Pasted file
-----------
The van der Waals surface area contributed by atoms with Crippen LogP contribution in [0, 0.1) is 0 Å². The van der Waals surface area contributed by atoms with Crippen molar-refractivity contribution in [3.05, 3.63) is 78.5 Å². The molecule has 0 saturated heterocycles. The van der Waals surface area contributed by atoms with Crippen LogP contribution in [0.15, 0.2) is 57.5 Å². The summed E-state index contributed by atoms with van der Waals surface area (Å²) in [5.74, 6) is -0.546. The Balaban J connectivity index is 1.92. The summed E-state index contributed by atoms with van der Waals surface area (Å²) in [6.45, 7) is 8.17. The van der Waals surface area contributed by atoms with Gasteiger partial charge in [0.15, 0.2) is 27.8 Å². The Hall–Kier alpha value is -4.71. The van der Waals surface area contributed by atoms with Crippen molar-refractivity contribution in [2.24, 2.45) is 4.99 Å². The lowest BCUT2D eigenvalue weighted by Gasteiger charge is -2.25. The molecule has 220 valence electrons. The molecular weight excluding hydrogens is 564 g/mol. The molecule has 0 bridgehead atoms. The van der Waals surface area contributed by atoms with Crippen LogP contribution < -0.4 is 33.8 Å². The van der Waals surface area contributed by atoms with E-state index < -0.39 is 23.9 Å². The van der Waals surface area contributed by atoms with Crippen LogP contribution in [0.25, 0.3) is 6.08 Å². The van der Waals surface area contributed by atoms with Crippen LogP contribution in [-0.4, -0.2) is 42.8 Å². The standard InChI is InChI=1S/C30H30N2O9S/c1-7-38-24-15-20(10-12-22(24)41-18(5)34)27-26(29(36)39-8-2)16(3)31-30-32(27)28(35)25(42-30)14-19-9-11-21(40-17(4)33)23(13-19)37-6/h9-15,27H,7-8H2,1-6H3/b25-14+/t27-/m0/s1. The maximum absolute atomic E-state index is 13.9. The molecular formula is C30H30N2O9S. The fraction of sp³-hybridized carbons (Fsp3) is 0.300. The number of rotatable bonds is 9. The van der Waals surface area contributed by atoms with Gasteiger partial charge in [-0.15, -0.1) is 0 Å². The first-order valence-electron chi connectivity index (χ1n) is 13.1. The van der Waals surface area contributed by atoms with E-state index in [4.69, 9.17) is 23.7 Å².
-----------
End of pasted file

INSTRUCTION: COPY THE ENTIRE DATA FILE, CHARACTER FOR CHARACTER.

The van der Waals surface area contributed by atoms with Crippen LogP contribution in [0, 0.1) is 0 Å². The van der Waals surface area contributed by atoms with Crippen molar-refractivity contribution in [3.05, 3.63) is 78.5 Å². The molecule has 0 saturated heterocycles. The van der Waals surface area contributed by atoms with Crippen LogP contribution in [0.15, 0.2) is 57.5 Å². The summed E-state index contributed by atoms with van der Waals surface area (Å²) in [5.74, 6) is -0.546. The Balaban J connectivity index is 1.92. The summed E-state index contributed by atoms with van der Waals surface area (Å²) in [6.45, 7) is 8.17. The van der Waals surface area contributed by atoms with Gasteiger partial charge in [0.15, 0.2) is 27.8 Å². The Hall–Kier alpha value is -4.71. The van der Waals surface area contributed by atoms with Crippen molar-refractivity contribution in [2.24, 2.45) is 4.99 Å². The lowest BCUT2D eigenvalue weighted by Gasteiger charge is -2.25. The molecule has 220 valence electrons. The molecular weight excluding hydrogens is 564 g/mol. The molecule has 0 bridgehead atoms. The van der Waals surface area contributed by atoms with Crippen LogP contribution < -0.4 is 33.8 Å². The van der Waals surface area contributed by atoms with E-state index < -0.39 is 23.9 Å². The van der Waals surface area contributed by atoms with Crippen LogP contribution in [0.25, 0.3) is 6.08 Å². The van der Waals surface area contributed by atoms with Crippen LogP contribution in [-0.4, -0.2) is 42.8 Å². The standard InChI is InChI=1S/C30H30N2O9S/c1-7-38-24-15-20(10-12-22(24)41-18(5)34)27-26(29(36)39-8-2)16(3)31-30-32(27)28(35)25(42-30)14-19-9-11-21(40-17(4)33)23(13-19)37-6/h9-15,27H,7-8H2,1-6H3/b25-14+/t27-/m0/s1. The maximum absolute atomic E-state index is 13.9. The molecular formula is C30H30N2O9S. The fraction of sp³-hybridized carbons (Fsp3) is 0.300. The number of rotatable bonds is 9. The van der Waals surface area contributed by atoms with Gasteiger partial charge in [-0.15, -0.1) is 0 Å². The first-order valence-electron chi connectivity index (χ1n) is 13.1. The van der Waals surface area contributed by atoms with E-state index in [4.69, 9.17) is 23.7 Å².